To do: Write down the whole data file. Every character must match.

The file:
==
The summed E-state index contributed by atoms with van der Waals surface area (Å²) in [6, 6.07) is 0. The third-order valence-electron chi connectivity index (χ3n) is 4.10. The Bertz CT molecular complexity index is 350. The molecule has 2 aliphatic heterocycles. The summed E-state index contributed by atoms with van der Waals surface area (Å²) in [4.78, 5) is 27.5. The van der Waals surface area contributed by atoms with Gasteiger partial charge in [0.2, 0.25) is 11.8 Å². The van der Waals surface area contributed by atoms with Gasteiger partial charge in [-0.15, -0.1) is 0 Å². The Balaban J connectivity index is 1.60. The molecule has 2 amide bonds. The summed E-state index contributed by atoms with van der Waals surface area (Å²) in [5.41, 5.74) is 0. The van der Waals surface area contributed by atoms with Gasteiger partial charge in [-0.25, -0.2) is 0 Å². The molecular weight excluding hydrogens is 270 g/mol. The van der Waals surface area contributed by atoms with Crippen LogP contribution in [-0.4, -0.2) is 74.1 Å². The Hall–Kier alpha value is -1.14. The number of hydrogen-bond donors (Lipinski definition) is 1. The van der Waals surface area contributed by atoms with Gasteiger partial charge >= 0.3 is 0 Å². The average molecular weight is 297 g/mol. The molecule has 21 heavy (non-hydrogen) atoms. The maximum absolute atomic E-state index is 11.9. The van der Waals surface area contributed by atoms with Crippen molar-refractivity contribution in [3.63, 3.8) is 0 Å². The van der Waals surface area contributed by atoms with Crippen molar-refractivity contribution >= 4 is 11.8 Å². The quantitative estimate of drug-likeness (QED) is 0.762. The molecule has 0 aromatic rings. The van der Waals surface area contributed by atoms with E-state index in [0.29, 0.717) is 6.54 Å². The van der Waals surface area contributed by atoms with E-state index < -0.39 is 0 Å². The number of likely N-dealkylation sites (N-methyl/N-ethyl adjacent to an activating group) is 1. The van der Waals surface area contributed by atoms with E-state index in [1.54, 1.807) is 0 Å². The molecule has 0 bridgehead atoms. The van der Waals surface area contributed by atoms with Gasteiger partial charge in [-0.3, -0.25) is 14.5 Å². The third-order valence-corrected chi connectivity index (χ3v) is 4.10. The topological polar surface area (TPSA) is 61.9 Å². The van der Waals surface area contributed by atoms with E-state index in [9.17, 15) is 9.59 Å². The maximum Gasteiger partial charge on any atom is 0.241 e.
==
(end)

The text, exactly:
The summed E-state index contributed by atoms with van der Waals surface area (Å²) in [6, 6.07) is 0. The third-order valence-electron chi connectivity index (χ3n) is 4.10. The Bertz CT molecular complexity index is 350. The molecule has 2 aliphatic heterocycles. The summed E-state index contributed by atoms with van der Waals surface area (Å²) in [4.78, 5) is 27.5. The van der Waals surface area contributed by atoms with Gasteiger partial charge in [0.2, 0.25) is 11.8 Å². The van der Waals surface area contributed by atoms with Gasteiger partial charge in [-0.15, -0.1) is 0 Å². The Balaban J connectivity index is 1.60. The molecule has 2 amide bonds. The summed E-state index contributed by atoms with van der Waals surface area (Å²) in [5.41, 5.74) is 0. The van der Waals surface area contributed by atoms with Gasteiger partial charge in [-0.25, -0.2) is 0 Å². The molecular weight excluding hydrogens is 270 g/mol. The van der Waals surface area contributed by atoms with Crippen LogP contribution in [-0.4, -0.2) is 74.1 Å². The Hall–Kier alpha value is -1.14. The number of hydrogen-bond donors (Lipinski definition) is 1. The van der Waals surface area contributed by atoms with Gasteiger partial charge >= 0.3 is 0 Å². The average molecular weight is 297 g/mol. The molecule has 21 heavy (non-hydrogen) atoms. The maximum absolute atomic E-state index is 11.9. The van der Waals surface area contributed by atoms with Crippen molar-refractivity contribution in [3.63, 3.8) is 0 Å². The van der Waals surface area contributed by atoms with Crippen molar-refractivity contribution >= 4 is 11.8 Å². The quantitative estimate of drug-likeness (QED) is 0.762. The molecule has 0 aromatic rings. The van der Waals surface area contributed by atoms with E-state index in [0.29, 0.717) is 6.54 Å². The van der Waals surface area contributed by atoms with E-state index < -0.39 is 0 Å². The number of likely N-dealkylation sites (N-methyl/N-ethyl adjacent to an activating group) is 1. The van der Waals surface area contributed by atoms with E-state index in [1.54, 1.807) is 0 Å². The molecule has 0 bridgehead atoms. The van der Waals surface area contributed by atoms with Gasteiger partial charge in [-0.3, -0.25) is 14.5 Å². The third-order valence-corrected chi connectivity index (χ3v) is 4.10. The topological polar surface area (TPSA) is 61.9 Å². The van der Waals surface area contributed by atoms with E-state index in [9.17, 15) is 9.59 Å². The maximum Gasteiger partial charge on any atom is 0.241 e.